The best way to see Alcatraz is to take the night tour. You should book it well in advance, as the availability is very limited, and the prices are much higher if you walk-up to the pier: http://www.alcatrazcruises.com/website/buy-tickets.aspx

    The California Academy of Sciences museum in the Golden Gate park can be expensive, but on Thursday nights between 7 and 10 p.m. the tickets are discounted to $12 and they have music and drinks too. Get the tickets online to save time. As you get in first thing you should do is to get a token for the planetarium. It's the same show that's running right now in New York Natural history museum though, so if you saw that you can skip the planetarium.

    DeYoung museum across the plaza from the Academy of Sciences has one of the best collections of the Oceania artefacts in the world, and it's not something many museum display anyway, so it's worth seeing. Their temporary exhibits can also be interesting.

    Japanese tea garden next door to DeYoung is very nice. It's $5 entry, but the entrance is free on Mon, Wed, Fri between 9 and 10 a.m. It closes at 4:45p.m. in winter (till the end of Feb,), and at 6:00 p.m. starting in March.

    Asian Art museum is medium-sized, reasonably priced, not very crowded, and easily acessible. Highly recommend.

    Exploratorium is a science museum aimed at children first, but I still loved it in my 30ies.

    In terms of entertainment, Beach Blanket Babylon is pretty famous. It's a musical review where Snow White travels the world in search of a prince to marry, and encounters different characters. The specific characters are updated constantly to parody the latest political and cultural news. A San Francisco original!

    Aunt Charlie's Lounge has a drag show on Wed, Fri and Sat at 10 p.m. that has a very unique atmosphere: blue collar public, performers from young to very old (the lady with a liquid spine must be in her 70s), very friendly and relaxed if you are a straight person in a gay place. It's a small neighborhood bar.

    North Beach and Polk Gulch neighborhoods offer a lot of more mainstream nightspots.

    You can walk over the Golden Gate bridge and back, but get a pair of earplugs and be prepared to breathe stinky car exhausts.

    The Castro theater is a restored movie palace with an interesting movie program (can be found online). Definitely worth visiting if you have time. Before the show there's a guy who plays a Wurlitzer organ (but not before the second part of a double-header). The last song he plays is always "San Francisco, open your golden gate" from the movie about the earthquake, that's how you know the movie is about to start!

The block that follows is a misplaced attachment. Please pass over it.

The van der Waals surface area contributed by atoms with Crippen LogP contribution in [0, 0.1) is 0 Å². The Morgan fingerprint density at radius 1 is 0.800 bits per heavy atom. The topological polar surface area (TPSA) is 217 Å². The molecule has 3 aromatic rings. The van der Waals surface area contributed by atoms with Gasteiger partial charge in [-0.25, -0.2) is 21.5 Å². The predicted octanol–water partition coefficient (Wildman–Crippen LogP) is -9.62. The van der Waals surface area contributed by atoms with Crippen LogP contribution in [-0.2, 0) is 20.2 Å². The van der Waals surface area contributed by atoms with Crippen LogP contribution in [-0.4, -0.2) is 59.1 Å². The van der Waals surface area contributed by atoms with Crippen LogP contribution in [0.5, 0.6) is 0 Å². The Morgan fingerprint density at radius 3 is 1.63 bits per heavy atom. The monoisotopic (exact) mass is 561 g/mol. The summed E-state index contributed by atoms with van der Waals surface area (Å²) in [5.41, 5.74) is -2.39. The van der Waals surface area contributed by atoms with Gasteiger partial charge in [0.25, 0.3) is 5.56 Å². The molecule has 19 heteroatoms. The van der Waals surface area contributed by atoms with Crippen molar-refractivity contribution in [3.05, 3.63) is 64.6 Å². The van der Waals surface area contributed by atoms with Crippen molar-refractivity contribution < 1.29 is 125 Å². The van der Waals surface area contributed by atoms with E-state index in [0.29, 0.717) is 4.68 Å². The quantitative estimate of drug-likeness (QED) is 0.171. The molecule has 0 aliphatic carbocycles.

The food is very diverse and can be had both very expensively and very cheap. Consult yelp.com for eateries near where you will be staying.

    Other than that just walk around the town. Financial center, Chinatown, North Beach and Telegraph hill, Haight-Ashbury, Twin Peaks, Dolores Park and Mission Dolores, Golden Gate park, Lands End, Ocean Beach and Cliff House/Sutro baths ruins are just some of very walkable neighborhoods, each with a different feel and architecture. They all can be accessed by MUNI.
     
  9. 63dot macrumors 603

    63dot

    Joined:
    Jun 12, 2006
    Location:
    norcal
    #9
    Besides the many attractions within the city, try to check out UC Berkeley's Telegraph Avenue as it's something all have to do once if they visit the Bay Area. It can be 30 minutes with subway (Bay Area Rapid Transit) going East. If you like freaky and sub-culture, this place trumps Haight Ashbury.

    Going north, Sausalito is a pretty waterfront village and you can take the bus. It's less than half an hour away from Golden Gate Park. It's a quiet getaway that's not far from the city.

    Just south of SF by a short distance is Stanford University and the very posh Stanford Shopping Center, which the university sold a few years ago. If you like high end bling, this place has everything.
     
  10. Peace macrumors Core

    Peace

    Joined:
    Apr 1, 2005
    Location:
    Space--The ONLY Frontier
    #10
    Good points.

    The People's Park in Berkeley is an historic place. I planted one of the flowers there in 1967.

    Beware of all the burnt out old drunks there though.
     
  11. CaptMurdock macrumors 6502a

    CaptMurdock

    Joined:
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    Location:
    The Evildrome Boozerama
    #11
    Fisherman's Wharf. Great little seaside tourist trap. I think the Exploratium is right near there. The sea lions are quite noisy.

    If you like great seafood and got quite a bit of cash, I recommend Alioto's on the Wharf.